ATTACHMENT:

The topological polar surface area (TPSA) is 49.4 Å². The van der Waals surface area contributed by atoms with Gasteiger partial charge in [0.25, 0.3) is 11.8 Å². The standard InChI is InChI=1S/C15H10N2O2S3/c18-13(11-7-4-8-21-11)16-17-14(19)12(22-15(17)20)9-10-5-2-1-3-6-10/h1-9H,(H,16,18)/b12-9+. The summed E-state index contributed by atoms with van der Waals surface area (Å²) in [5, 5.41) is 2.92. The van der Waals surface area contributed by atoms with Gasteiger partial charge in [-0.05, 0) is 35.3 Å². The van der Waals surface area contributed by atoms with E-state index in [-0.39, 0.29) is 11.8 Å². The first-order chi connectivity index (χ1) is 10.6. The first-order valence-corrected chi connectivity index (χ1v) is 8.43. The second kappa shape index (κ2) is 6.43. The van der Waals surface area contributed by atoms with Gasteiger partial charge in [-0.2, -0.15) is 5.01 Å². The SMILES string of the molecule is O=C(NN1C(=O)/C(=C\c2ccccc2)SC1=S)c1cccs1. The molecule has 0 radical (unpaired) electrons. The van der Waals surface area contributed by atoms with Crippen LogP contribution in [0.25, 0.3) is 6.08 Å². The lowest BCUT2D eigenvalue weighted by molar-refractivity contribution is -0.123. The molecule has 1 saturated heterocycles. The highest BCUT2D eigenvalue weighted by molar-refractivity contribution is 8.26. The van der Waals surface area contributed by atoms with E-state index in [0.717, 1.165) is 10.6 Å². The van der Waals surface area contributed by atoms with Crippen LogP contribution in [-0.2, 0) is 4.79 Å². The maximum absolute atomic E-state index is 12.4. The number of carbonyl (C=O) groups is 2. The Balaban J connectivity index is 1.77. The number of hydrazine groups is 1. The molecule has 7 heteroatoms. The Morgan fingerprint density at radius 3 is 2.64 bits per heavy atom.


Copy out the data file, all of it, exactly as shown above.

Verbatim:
The topological polar surface area (TPSA) is 49.4 Å². The van der Waals surface area contributed by atoms with Gasteiger partial charge in [0.25, 0.3) is 11.8 Å². The standard InChI is InChI=1S/C15H10N2O2S3/c18-13(11-7-4-8-21-11)16-17-14(19)12(22-15(17)20)9-10-5-2-1-3-6-10/h1-9H,(H,16,18)/b12-9+. The summed E-state index contributed by atoms with van der Waals surface area (Å²) in [5, 5.41) is 2.92. The van der Waals surface area contributed by atoms with Gasteiger partial charge in [-0.05, 0) is 35.3 Å². The van der Waals surface area contributed by atoms with E-state index in [-0.39, 0.29) is 11.8 Å². The first-order chi connectivity index (χ1) is 10.6. The first-order valence-corrected chi connectivity index (χ1v) is 8.43. The second kappa shape index (κ2) is 6.43. The van der Waals surface area contributed by atoms with Gasteiger partial charge in [-0.2, -0.15) is 5.01 Å². The SMILES string of the molecule is O=C(NN1C(=O)/C(=C\c2ccccc2)SC1=S)c1cccs1. The molecule has 0 radical (unpaired) electrons. The van der Waals surface area contributed by atoms with Crippen LogP contribution in [0.25, 0.3) is 6.08 Å². The lowest BCUT2D eigenvalue weighted by molar-refractivity contribution is -0.123. The molecule has 1 saturated heterocycles. The highest BCUT2D eigenvalue weighted by molar-refractivity contribution is 8.26. The van der Waals surface area contributed by atoms with E-state index in [0.717, 1.165) is 10.6 Å². The van der Waals surface area contributed by atoms with Crippen LogP contribution in [-0.2, 0) is 4.79 Å². The maximum absolute atomic E-state index is 12.4. The number of carbonyl (C=O) groups is 2. The Balaban J connectivity index is 1.77. The number of hydrazine groups is 1. The molecule has 7 heteroatoms. The Morgan fingerprint density at radius 3 is 2.64 bits per heavy atom.